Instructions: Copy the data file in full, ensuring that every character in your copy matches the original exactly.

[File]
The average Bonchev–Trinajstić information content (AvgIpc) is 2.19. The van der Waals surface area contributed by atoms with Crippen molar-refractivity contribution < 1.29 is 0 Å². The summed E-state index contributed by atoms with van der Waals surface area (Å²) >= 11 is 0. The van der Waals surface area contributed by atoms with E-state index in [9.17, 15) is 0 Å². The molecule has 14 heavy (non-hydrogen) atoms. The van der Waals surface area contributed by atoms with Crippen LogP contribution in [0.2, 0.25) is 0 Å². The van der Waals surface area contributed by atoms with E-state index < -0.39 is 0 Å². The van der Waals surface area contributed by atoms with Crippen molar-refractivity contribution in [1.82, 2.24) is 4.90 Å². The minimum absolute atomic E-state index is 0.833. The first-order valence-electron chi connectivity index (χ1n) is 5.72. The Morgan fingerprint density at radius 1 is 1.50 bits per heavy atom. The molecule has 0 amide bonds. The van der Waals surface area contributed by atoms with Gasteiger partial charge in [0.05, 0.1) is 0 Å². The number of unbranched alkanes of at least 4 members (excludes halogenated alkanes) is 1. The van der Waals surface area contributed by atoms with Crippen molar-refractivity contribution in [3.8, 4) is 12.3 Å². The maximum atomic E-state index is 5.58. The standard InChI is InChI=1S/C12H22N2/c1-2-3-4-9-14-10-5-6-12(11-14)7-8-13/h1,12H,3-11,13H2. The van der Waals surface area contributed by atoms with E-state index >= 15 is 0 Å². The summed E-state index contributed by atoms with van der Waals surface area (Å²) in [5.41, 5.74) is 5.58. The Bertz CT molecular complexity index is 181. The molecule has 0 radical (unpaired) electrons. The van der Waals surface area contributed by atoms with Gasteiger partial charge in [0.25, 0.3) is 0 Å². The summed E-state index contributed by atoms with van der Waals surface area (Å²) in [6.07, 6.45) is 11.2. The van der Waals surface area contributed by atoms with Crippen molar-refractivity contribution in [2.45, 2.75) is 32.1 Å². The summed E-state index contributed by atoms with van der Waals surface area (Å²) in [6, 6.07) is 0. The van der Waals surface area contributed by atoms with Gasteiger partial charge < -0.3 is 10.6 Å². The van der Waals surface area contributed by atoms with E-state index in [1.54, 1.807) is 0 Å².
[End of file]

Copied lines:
The average Bonchev–Trinajstić information content (AvgIpc) is 2.19. The van der Waals surface area contributed by atoms with Crippen molar-refractivity contribution < 1.29 is 0 Å². The summed E-state index contributed by atoms with van der Waals surface area (Å²) >= 11 is 0. The van der Waals surface area contributed by atoms with E-state index in [9.17, 15) is 0 Å². The molecule has 14 heavy (non-hydrogen) atoms. The van der Waals surface area contributed by atoms with Crippen LogP contribution in [0.2, 0.25) is 0 Å². The van der Waals surface area contributed by atoms with E-state index < -0.39 is 0 Å². The van der Waals surface area contributed by atoms with Crippen molar-refractivity contribution in [1.82, 2.24) is 4.90 Å². The minimum absolute atomic E-state index is 0.833. The first-order valence-electron chi connectivity index (χ1n) is 5.72. The Morgan fingerprint density at radius 1 is 1.50 bits per heavy atom. The molecule has 0 amide bonds. The van der Waals surface area contributed by atoms with Gasteiger partial charge in [0.05, 0.1) is 0 Å². The number of unbranched alkanes of at least 4 members (excludes halogenated alkanes) is 1. The van der Waals surface area contributed by atoms with Crippen molar-refractivity contribution in [3.8, 4) is 12.3 Å². The maximum atomic E-state index is 5.58. The standard InChI is InChI=1S/C12H22N2/c1-2-3-4-9-14-10-5-6-12(11-14)7-8-13/h1,12H,3-11,13H2. The van der Waals surface area contributed by atoms with E-state index >= 15 is 0 Å². The summed E-state index contributed by atoms with van der Waals surface area (Å²) in [5.41, 5.74) is 5.58. The Bertz CT molecular complexity index is 181. The molecule has 0 radical (unpaired) electrons. The van der Waals surface area contributed by atoms with Gasteiger partial charge in [0.25, 0.3) is 0 Å². The summed E-state index contributed by atoms with van der Waals surface area (Å²) in [6.07, 6.45) is 11.2. The van der Waals surface area contributed by atoms with Crippen molar-refractivity contribution in [2.45, 2.75) is 32.1 Å². The summed E-state index contributed by atoms with van der Waals surface area (Å²) in [6, 6.07) is 0. The van der Waals surface area contributed by atoms with Gasteiger partial charge < -0.3 is 10.6 Å². The van der Waals surface area contributed by atoms with E-state index in [1.54, 1.807) is 0 Å².